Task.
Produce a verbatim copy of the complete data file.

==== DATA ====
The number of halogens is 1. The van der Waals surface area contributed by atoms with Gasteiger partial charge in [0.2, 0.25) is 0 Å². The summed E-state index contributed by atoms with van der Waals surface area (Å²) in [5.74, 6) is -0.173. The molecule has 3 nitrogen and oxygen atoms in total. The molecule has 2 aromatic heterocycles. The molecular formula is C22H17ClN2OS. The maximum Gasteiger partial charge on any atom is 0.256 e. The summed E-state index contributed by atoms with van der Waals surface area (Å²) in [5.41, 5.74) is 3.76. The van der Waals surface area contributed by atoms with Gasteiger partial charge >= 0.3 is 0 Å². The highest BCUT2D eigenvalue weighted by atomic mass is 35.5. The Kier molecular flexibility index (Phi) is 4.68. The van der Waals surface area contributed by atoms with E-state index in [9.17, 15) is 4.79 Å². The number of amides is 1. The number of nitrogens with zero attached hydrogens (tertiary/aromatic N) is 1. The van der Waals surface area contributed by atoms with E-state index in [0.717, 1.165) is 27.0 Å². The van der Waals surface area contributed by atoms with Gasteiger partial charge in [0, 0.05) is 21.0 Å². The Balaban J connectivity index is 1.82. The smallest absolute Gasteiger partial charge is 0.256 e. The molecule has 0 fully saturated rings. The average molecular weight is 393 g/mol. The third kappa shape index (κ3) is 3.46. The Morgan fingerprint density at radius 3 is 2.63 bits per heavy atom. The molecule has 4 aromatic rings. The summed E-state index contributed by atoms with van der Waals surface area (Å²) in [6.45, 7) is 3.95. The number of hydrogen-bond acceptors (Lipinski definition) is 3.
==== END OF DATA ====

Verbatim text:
The number of halogens is 1. The van der Waals surface area contributed by atoms with Gasteiger partial charge in [0.2, 0.25) is 0 Å². The summed E-state index contributed by atoms with van der Waals surface area (Å²) in [5.74, 6) is -0.173. The molecule has 3 nitrogen and oxygen atoms in total. The molecule has 2 aromatic heterocycles. The molecular formula is C22H17ClN2OS. The maximum Gasteiger partial charge on any atom is 0.256 e. The summed E-state index contributed by atoms with van der Waals surface area (Å²) in [5.41, 5.74) is 3.76. The van der Waals surface area contributed by atoms with Gasteiger partial charge >= 0.3 is 0 Å². The highest BCUT2D eigenvalue weighted by atomic mass is 35.5. The Kier molecular flexibility index (Phi) is 4.68. The van der Waals surface area contributed by atoms with E-state index in [9.17, 15) is 4.79 Å². The number of amides is 1. The number of nitrogens with zero attached hydrogens (tertiary/aromatic N) is 1. The van der Waals surface area contributed by atoms with E-state index in [0.717, 1.165) is 27.0 Å². The van der Waals surface area contributed by atoms with Gasteiger partial charge in [0, 0.05) is 21.0 Å². The Balaban J connectivity index is 1.82. The smallest absolute Gasteiger partial charge is 0.256 e. The molecule has 0 fully saturated rings. The average molecular weight is 393 g/mol. The third kappa shape index (κ3) is 3.46. The Morgan fingerprint density at radius 3 is 2.63 bits per heavy atom. The molecule has 4 aromatic rings. The summed E-state index contributed by atoms with van der Waals surface area (Å²) in [6.45, 7) is 3.95. The number of hydrogen-bond acceptors (Lipinski definition) is 3.